Managing Culture

On September 5, 2016, in HRExaminer, John Sumser, by John Sumser

Eileen Cregg featured on HRExaminer

If you’ve been a reader for a while, you might recall Eileen Clegg as the visual thinker who minted the metaphor of extremophiles. Extremophiles are biological organisms that thrive in environmental extremes: near a lava flow, at the bottom of the ocean, for example. Eileen’s very useful notion is that we have and need extremophiles in our organizations, that they are a part of organizational culture.

This short piece emerged from a conversation with Eileen Clegg. If you’ve been a reader for a while, you might recall her as the visual thinker who minted the metaphor of extremophiles. Extremophiles are biological organisms that thrive in environmental extremes: near a lava flow, at the bottom of the ocean, at the top of the highest mountain, in the boundaries between the ocean and the land.

Eileen’s very useful notion is that we have and need extremophiles in our organizations, that they are a part of organizational culture.

Like all great organizational ideals, there is paradox in the notion that a culture can be controlled. Our definitions of culture have the pretense of the belief that we can adequately articulate what a culture is. While we are pretty sure we have them, there are no comprehensive definitions of culture.

In the absence of clarity about what it is, our efforts to control look like amateurish attempts to move the pinball machine without tilting it. Most attempts to manage culture focus on the ball rather than the table. Culture is the obstacle, the behavior of the ball is the goal.

Cultures are most certainly not a lockstep recipe for the sort of straight ahead, single focus productivity that drive the dreams and ambitions of elite corporate managers. They are more lyrical and surreal than that. Somehow, great cultures require both true believers and heretics, worker bees and queens, extremophiles and centrists.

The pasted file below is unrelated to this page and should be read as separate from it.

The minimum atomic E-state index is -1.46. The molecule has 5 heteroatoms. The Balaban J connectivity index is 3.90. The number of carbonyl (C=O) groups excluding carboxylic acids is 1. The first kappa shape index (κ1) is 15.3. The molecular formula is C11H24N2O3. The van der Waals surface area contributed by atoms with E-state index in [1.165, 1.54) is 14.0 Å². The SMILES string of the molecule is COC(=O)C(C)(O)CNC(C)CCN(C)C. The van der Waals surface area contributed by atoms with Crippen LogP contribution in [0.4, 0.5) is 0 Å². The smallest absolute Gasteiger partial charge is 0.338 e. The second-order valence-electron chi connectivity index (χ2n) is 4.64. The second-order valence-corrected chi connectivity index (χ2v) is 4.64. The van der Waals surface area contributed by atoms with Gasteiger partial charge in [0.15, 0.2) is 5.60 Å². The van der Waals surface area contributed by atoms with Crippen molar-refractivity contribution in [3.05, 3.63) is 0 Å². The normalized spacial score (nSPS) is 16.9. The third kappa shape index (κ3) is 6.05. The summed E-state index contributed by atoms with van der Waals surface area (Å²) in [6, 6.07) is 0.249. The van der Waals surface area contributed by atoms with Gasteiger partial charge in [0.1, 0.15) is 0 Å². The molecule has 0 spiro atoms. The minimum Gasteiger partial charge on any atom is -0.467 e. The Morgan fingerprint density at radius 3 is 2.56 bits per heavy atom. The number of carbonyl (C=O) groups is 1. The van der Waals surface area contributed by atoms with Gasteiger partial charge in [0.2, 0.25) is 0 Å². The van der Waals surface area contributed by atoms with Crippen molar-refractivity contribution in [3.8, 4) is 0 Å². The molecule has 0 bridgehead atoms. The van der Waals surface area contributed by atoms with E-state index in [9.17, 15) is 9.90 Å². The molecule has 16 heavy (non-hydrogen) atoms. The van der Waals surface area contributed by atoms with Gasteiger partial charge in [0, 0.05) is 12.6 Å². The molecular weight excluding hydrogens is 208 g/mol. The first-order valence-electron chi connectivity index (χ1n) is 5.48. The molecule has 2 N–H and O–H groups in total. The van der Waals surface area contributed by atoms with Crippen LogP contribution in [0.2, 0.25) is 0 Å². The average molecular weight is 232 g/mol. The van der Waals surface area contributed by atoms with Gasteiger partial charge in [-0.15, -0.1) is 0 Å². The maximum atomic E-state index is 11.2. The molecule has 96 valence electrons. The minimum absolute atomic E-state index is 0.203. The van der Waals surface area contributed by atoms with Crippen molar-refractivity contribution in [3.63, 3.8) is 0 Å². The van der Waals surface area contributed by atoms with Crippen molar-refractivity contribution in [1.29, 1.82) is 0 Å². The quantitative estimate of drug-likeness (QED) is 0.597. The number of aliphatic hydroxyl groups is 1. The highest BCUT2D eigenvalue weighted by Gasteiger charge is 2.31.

When you straightjacket a culture by tightening its focus and self definition, you get the regimentation that makes military organizations work. That’s perfect if you are headed out on a death march or building a railroad. It’s kind of a bad idea if you want new ideas to flourish.

And still, culture is a creature of the status quo. It is the arena in which people with shared costumes and language compete and cooperate. They always draw a line between us and them. That may be the ultimate defining characteristic of a culture. It will always be more regimented than a group of individuals milling around.

So, there is a tension between culture and diversity. Like a pendulum, it swings between inclusion and exclusion but always comes to rest at the place where you can clearly tell who is in and who isn’t. Over time, the border between the two pulses and varies. In the moment, it is rather firm.

From a distance, the fact that we need extremophiles of all types is very, very obvious. In the day to day entanglements of life in the culture, things are not so easy. We need them, perhaps. We don’t want to be them. They make us uncomfortable.

That’s the paradox. In the big picture, we require difference. In the little picture, we hope it will go away.



 
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